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Simpson Center for the Humanities

Winter 2015


Acting Up: Amplifying Voices Through Interactive Theater as Pedagogy

3 credits

Meeting times: Wednesdays and Fridays, 1:30 - 4:20 pm

Location: Gerberding 100 (Center for Teaching & Learning)

Time Schedule

Want to make positive change in classroom and institutional climate so that all of our students thrive? Interested in cultivating valuable practical skills-- interactive teaching and learning, collaboration, leadership-- that are applicable across all disciplines and careers? 

As educators and scholars, we all have the responsibility to create learning environments that promote student success. In this cross-disciplinary course, graduate students will learn to use the language and practice of theater to challenge institutional oppression, advance community dialogue and collective problem-solving, and promote inclusive educational environments in classroom, institutional, and community contexts.

Graduate students from all disciplines and UW campuses are welcome. Students are not required to have previous theater or social action experience, but do need to be open to the process.  The course culminates in a student-organized, public interactive theater performance and dialogue workshop.

Instructors Theresa Ronquillo (Center for Teaching & Learning) and Tikka Sears (Memory War Theater) co-direct the Interactive Theater as Pedagogy Project (ITPP).

Questions about the course?  Email


Co-Sponsored by the UW Certificate in Public Scholarship, a partnership of the School of Interdisciplinary Arts & Sciences at UW Bothell, the Simpson Center for the Humanities, and The Graduate School, and the Center for Teaching & Learning.


HUM 595C

Designing Culture and Teaching with Technology in a Digital Age: A Microseminar with Anne Balsamo

1 credit (C/NC)

Instructor: Kathleen Woodward (English and Simpson Center)

Time Schedule

Meeting Dates:

All sessions will be held in Communications 202 unless otherwise noted.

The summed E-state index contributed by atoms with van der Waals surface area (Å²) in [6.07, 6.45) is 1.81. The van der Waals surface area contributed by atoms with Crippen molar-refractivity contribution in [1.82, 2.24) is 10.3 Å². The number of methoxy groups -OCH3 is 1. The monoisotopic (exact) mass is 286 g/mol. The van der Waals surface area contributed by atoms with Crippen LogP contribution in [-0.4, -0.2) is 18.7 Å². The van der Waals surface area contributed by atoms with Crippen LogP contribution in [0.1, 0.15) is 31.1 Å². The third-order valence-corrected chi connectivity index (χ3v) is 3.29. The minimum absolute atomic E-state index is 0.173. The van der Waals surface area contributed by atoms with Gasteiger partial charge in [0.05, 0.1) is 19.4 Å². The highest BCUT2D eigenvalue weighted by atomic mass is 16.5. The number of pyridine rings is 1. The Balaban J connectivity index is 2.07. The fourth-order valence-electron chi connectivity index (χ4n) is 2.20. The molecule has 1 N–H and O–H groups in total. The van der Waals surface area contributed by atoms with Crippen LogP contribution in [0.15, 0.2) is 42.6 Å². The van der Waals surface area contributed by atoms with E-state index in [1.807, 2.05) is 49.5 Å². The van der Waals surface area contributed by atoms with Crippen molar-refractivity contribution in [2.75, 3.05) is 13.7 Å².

• Fri, Feb 20: 9:00-10:30 am
  • Fri, Feb 27: 9:00-10:30 am 
  • Wed, Mar 4: 7:00-8:30 pm (Lecture by Anne Balsamo, Kane Hall 210)
  • Fri, Mar 5: 9:00-10:30 am (Colloquium with Anne Balsamo)
  • Fri, Mar 13: 9:00-10:30 am  

This microseminar is designed to frame the March 2015 visit of media studies scholar, designer, and producer of digital publics Anne Balsamo to the UW as a Katz Distinguished Lecturer. Dean of the School of Media Studies at The New School in New York, Balsamo is the author of Designing Culture: The Technological Imagination at Work (Duke UP, 2011). Drawing on feminist epistemology and new media theory and focusing on design and innovation, Balsamo insists that technology and culture are not separate from each other, arguing that we need to think in terms of technoculture and recognize the gendered dimension of the technological imagination. Designing Culture is accompanied by a website and DVD.

In 2013, Balsamo, with Alex Juhasz, co-founded FemTechNet, an online educational resource created by a collective network of scholars, artists, and activists across North America working at the intersections of technology and feminism; FemTechNet has been described by Inside Higher Ed as “the Feminist Anti-MOOC.” One of the founding members of HASTAC, Balsamo has received grants from Microsoft Research and NEH to develop interactive media projects, among them an inspiring digital complement to the AIDS Memorial Quilt. Balsamo was Associate Director of the Stanford Humanities Lab and has worked at celebrated Xerox PARC. She is also the author of Technologies of the Gendered Body: Reading Cyborg Women (Duke UP, 1996). 

We will discuss excerpts from Designing Culture and learn about the ambitious work of FemTechNet, which is animated by principles of feminist pedagogy. We will also read about emerging genres in scholarly communication as well as work by Tara McPherson, coeditor of the online journal Vectors, and an interview with media artist Sharon Daniel who produces participatory i-documentaries that engage issues of social justice.


Co-Sponsored by the UW Certificate in Public Scholarship, a partnership of the School of Interdisciplinary Arts & Sciences at UW Bothell, The Graduate School, and the Simpson Center.